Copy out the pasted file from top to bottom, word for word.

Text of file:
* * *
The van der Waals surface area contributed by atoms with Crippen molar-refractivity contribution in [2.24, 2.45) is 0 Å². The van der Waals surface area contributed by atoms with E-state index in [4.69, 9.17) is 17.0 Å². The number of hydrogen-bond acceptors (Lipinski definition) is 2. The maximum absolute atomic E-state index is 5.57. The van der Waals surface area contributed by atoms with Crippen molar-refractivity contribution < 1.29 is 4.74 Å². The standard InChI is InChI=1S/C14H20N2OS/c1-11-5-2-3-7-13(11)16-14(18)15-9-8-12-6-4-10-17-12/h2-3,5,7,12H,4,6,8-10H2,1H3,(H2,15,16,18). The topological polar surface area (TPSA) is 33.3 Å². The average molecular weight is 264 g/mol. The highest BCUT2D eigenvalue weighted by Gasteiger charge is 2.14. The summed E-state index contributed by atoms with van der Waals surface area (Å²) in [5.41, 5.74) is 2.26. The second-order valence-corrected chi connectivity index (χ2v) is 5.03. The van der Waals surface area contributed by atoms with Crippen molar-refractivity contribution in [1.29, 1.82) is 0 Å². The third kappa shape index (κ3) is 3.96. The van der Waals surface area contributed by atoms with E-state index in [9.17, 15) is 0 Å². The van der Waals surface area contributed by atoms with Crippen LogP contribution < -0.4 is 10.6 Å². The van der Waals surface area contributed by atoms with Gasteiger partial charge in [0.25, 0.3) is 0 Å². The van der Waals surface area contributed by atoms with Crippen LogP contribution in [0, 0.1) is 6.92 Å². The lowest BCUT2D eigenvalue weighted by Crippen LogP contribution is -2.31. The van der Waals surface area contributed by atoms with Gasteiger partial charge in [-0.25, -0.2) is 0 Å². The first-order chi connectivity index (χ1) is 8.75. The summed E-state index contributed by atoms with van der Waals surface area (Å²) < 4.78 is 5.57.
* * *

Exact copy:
The van der Waals surface area contributed by atoms with Crippen molar-refractivity contribution in [2.24, 2.45) is 0 Å². The van der Waals surface area contributed by atoms with E-state index in [4.69, 9.17) is 17.0 Å². The number of hydrogen-bond acceptors (Lipinski definition) is 2. The maximum absolute atomic E-state index is 5.57. The van der Waals surface area contributed by atoms with Crippen molar-refractivity contribution < 1.29 is 4.74 Å². The standard InChI is InChI=1S/C14H20N2OS/c1-11-5-2-3-7-13(11)16-14(18)15-9-8-12-6-4-10-17-12/h2-3,5,7,12H,4,6,8-10H2,1H3,(H2,15,16,18). The topological polar surface area (TPSA) is 33.3 Å². The average molecular weight is 264 g/mol. The highest BCUT2D eigenvalue weighted by Gasteiger charge is 2.14. The summed E-state index contributed by atoms with van der Waals surface area (Å²) in [5.41, 5.74) is 2.26. The second-order valence-corrected chi connectivity index (χ2v) is 5.03. The van der Waals surface area contributed by atoms with Crippen molar-refractivity contribution in [1.29, 1.82) is 0 Å². The third kappa shape index (κ3) is 3.96. The van der Waals surface area contributed by atoms with E-state index in [9.17, 15) is 0 Å². The van der Waals surface area contributed by atoms with Crippen LogP contribution < -0.4 is 10.6 Å². The van der Waals surface area contributed by atoms with Gasteiger partial charge in [0.25, 0.3) is 0 Å². The van der Waals surface area contributed by atoms with Crippen LogP contribution in [0, 0.1) is 6.92 Å². The lowest BCUT2D eigenvalue weighted by Crippen LogP contribution is -2.31. The van der Waals surface area contributed by atoms with Gasteiger partial charge in [-0.25, -0.2) is 0 Å². The first-order chi connectivity index (χ1) is 8.75. The summed E-state index contributed by atoms with van der Waals surface area (Å²) < 4.78 is 5.57.